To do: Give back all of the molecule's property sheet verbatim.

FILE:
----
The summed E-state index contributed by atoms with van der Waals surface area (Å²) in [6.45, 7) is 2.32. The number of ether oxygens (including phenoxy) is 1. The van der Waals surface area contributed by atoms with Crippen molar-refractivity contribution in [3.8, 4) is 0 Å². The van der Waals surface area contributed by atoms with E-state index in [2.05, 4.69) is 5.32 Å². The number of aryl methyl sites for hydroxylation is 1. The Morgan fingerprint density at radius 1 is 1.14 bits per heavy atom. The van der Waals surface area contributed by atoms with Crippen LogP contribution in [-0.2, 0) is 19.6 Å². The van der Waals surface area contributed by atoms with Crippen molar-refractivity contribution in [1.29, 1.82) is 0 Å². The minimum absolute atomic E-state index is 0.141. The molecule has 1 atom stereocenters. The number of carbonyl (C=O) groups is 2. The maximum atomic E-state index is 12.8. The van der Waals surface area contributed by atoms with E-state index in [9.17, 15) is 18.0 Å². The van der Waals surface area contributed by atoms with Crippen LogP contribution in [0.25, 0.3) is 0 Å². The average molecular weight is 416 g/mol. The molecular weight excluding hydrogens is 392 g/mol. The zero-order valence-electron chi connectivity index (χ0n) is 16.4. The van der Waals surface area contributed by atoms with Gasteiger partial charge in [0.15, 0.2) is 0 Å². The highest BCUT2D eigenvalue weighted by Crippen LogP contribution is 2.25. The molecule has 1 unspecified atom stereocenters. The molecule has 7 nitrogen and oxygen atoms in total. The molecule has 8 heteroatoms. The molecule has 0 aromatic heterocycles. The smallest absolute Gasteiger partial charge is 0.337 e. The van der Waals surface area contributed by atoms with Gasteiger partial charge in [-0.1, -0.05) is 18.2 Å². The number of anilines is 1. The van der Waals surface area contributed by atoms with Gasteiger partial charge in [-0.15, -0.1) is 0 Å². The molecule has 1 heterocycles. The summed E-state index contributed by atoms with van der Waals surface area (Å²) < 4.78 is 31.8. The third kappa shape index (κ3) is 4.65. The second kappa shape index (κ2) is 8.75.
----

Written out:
The summed E-state index contributed by atoms with van der Waals surface area (Å²) in [6.45, 7) is 2.32. The number of ether oxygens (including phenoxy) is 1. The van der Waals surface area contributed by atoms with Crippen molar-refractivity contribution in [3.8, 4) is 0 Å². The van der Waals surface area contributed by atoms with E-state index in [2.05, 4.69) is 5.32 Å². The number of aryl methyl sites for hydroxylation is 1. The Morgan fingerprint density at radius 1 is 1.14 bits per heavy atom. The van der Waals surface area contributed by atoms with Crippen LogP contribution in [-0.2, 0) is 19.6 Å². The van der Waals surface area contributed by atoms with Crippen molar-refractivity contribution in [1.29, 1.82) is 0 Å². The minimum absolute atomic E-state index is 0.141. The molecule has 1 atom stereocenters. The number of carbonyl (C=O) groups is 2. The maximum atomic E-state index is 12.8. The van der Waals surface area contributed by atoms with E-state index in [9.17, 15) is 18.0 Å². The van der Waals surface area contributed by atoms with Crippen LogP contribution in [0.25, 0.3) is 0 Å². The average molecular weight is 416 g/mol. The molecular weight excluding hydrogens is 392 g/mol. The zero-order valence-electron chi connectivity index (χ0n) is 16.4. The van der Waals surface area contributed by atoms with Gasteiger partial charge in [0.15, 0.2) is 0 Å². The highest BCUT2D eigenvalue weighted by Crippen LogP contribution is 2.25. The molecule has 1 unspecified atom stereocenters. The molecule has 7 nitrogen and oxygen atoms in total. The molecule has 8 heteroatoms. The molecule has 0 aromatic heterocycles. The smallest absolute Gasteiger partial charge is 0.337 e. The van der Waals surface area contributed by atoms with Gasteiger partial charge in [-0.1, -0.05) is 18.2 Å². The number of anilines is 1. The van der Waals surface area contributed by atoms with Gasteiger partial charge in [-0.15, -0.1) is 0 Å². The molecule has 1 heterocycles. The summed E-state index contributed by atoms with van der Waals surface area (Å²) < 4.78 is 31.8. The third kappa shape index (κ3) is 4.65. The second kappa shape index (κ2) is 8.75.